All opinions expressed in these episodes are personal and do not reflect the opinions of the organizations for which our guests work.
The world’s governments are the biggest buyers of information technology in the world. And unlike the private sector, where code is proprietary and software remains secret, many government functions are universal—so governments benefit from sharing and improving one another’s systems.
You might think this would drive aggressive Open Source adoption (to be clear, this doesn’t mean free software adoption, just adoption of software that can be read, and build upon, openly.) But that’s seldom the case, in part because the conditions in which open source can thrive are often lacking.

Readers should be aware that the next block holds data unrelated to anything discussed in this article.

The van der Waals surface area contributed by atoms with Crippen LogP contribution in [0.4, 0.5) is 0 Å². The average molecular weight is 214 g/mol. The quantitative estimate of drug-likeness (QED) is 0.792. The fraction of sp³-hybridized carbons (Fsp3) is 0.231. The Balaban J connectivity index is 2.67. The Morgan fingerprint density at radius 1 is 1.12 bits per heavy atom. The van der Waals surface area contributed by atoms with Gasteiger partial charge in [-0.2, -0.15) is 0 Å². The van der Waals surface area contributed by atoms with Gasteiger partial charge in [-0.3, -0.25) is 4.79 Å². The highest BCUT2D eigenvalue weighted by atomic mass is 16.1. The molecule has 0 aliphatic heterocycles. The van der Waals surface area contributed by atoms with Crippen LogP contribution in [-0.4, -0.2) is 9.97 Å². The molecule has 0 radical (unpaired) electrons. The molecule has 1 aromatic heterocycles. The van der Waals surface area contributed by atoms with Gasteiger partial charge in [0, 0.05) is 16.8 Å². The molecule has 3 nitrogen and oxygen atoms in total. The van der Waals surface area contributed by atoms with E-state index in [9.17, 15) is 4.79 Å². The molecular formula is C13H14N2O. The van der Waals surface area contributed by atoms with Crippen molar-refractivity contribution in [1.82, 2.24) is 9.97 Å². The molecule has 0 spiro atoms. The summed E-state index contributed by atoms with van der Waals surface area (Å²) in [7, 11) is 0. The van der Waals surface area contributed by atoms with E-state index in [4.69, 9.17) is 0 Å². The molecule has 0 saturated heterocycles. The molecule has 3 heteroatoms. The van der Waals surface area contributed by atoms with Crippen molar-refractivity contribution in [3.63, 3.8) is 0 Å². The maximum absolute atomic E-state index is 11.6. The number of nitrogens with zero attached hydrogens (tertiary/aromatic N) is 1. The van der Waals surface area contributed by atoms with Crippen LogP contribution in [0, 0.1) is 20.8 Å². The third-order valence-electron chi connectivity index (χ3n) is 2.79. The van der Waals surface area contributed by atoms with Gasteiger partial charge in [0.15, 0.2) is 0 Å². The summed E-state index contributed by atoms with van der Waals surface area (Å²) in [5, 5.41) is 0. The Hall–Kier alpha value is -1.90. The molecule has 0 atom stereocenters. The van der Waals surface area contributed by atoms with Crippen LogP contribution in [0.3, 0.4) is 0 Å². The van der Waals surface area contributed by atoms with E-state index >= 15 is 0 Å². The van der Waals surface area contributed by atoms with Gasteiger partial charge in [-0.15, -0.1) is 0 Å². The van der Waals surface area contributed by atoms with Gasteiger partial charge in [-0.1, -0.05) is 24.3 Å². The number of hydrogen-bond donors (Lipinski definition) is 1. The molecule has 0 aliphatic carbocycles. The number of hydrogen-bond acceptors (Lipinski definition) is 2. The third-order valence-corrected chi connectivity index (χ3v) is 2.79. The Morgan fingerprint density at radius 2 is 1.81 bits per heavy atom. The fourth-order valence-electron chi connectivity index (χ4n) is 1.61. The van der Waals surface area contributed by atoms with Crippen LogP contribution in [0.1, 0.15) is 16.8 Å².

Emma Gawen and James Stewart are no strangers to government IT strategy. Having worked in both the public and private sectors, they’re now partners at digital consultancy Public Digital. Along with colleagues Emily Middleton, Angie Kenny, and Anna Hirschfeld (who will be taking the stage this November!) they’ve recently published a detailed report on how to create the conditions for successful open source deployment in government. We shared a link to the report in our July 22 newsletter, but wanted to learn more about why open source models succeed or fail.
In the interview above, we touched on striking a balance between open and proprietary solutions; the leadership approaches needed for open source to thrive, and debunking some of the myths of “free” software.